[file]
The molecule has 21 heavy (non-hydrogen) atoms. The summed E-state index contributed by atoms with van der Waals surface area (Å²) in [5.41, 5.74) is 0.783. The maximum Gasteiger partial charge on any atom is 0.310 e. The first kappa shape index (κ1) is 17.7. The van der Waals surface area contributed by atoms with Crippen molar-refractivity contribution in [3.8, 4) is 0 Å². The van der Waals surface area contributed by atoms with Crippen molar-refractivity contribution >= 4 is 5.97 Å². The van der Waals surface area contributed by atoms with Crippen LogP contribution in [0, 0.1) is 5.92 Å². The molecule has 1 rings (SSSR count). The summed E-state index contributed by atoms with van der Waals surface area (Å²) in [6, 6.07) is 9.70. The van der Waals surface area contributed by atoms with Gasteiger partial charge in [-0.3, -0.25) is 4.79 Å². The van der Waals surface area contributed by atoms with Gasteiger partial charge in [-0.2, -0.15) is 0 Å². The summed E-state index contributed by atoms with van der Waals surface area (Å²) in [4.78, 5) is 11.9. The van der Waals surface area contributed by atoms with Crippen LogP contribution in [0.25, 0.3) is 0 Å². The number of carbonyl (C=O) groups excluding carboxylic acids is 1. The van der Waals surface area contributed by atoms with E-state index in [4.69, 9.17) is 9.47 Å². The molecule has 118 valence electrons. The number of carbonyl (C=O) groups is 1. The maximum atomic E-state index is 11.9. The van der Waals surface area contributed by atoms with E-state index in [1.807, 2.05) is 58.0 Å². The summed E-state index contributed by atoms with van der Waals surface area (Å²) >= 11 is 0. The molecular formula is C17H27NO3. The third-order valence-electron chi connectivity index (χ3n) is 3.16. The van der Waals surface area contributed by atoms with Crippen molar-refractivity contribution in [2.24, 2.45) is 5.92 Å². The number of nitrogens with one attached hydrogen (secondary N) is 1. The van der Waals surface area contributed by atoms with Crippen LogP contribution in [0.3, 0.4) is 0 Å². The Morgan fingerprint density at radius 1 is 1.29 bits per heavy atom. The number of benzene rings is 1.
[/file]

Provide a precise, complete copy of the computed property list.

The molecule has 21 heavy (non-hydrogen) atoms. The summed E-state index contributed by atoms with van der Waals surface area (Å²) in [5.41, 5.74) is 0.783. The maximum Gasteiger partial charge on any atom is 0.310 e. The first kappa shape index (κ1) is 17.7. The van der Waals surface area contributed by atoms with Crippen molar-refractivity contribution in [3.8, 4) is 0 Å². The van der Waals surface area contributed by atoms with Crippen molar-refractivity contribution >= 4 is 5.97 Å². The van der Waals surface area contributed by atoms with Crippen LogP contribution in [0, 0.1) is 5.92 Å². The molecule has 1 rings (SSSR count). The summed E-state index contributed by atoms with van der Waals surface area (Å²) in [6, 6.07) is 9.70. The van der Waals surface area contributed by atoms with Gasteiger partial charge in [-0.3, -0.25) is 4.79 Å². The van der Waals surface area contributed by atoms with Gasteiger partial charge in [-0.2, -0.15) is 0 Å². The summed E-state index contributed by atoms with van der Waals surface area (Å²) in [4.78, 5) is 11.9. The van der Waals surface area contributed by atoms with Crippen LogP contribution in [0.25, 0.3) is 0 Å². The number of carbonyl (C=O) groups excluding carboxylic acids is 1. The van der Waals surface area contributed by atoms with E-state index in [4.69, 9.17) is 9.47 Å². The molecule has 118 valence electrons. The number of carbonyl (C=O) groups is 1. The maximum atomic E-state index is 11.9. The van der Waals surface area contributed by atoms with E-state index in [1.807, 2.05) is 58.0 Å². The summed E-state index contributed by atoms with van der Waals surface area (Å²) >= 11 is 0. The molecular formula is C17H27NO3. The third-order valence-electron chi connectivity index (χ3n) is 3.16. The van der Waals surface area contributed by atoms with Crippen molar-refractivity contribution in [2.24, 2.45) is 5.92 Å². The number of nitrogens with one attached hydrogen (secondary N) is 1. The van der Waals surface area contributed by atoms with Crippen LogP contribution in [0.3, 0.4) is 0 Å². The Morgan fingerprint density at radius 1 is 1.29 bits per heavy atom. The number of benzene rings is 1.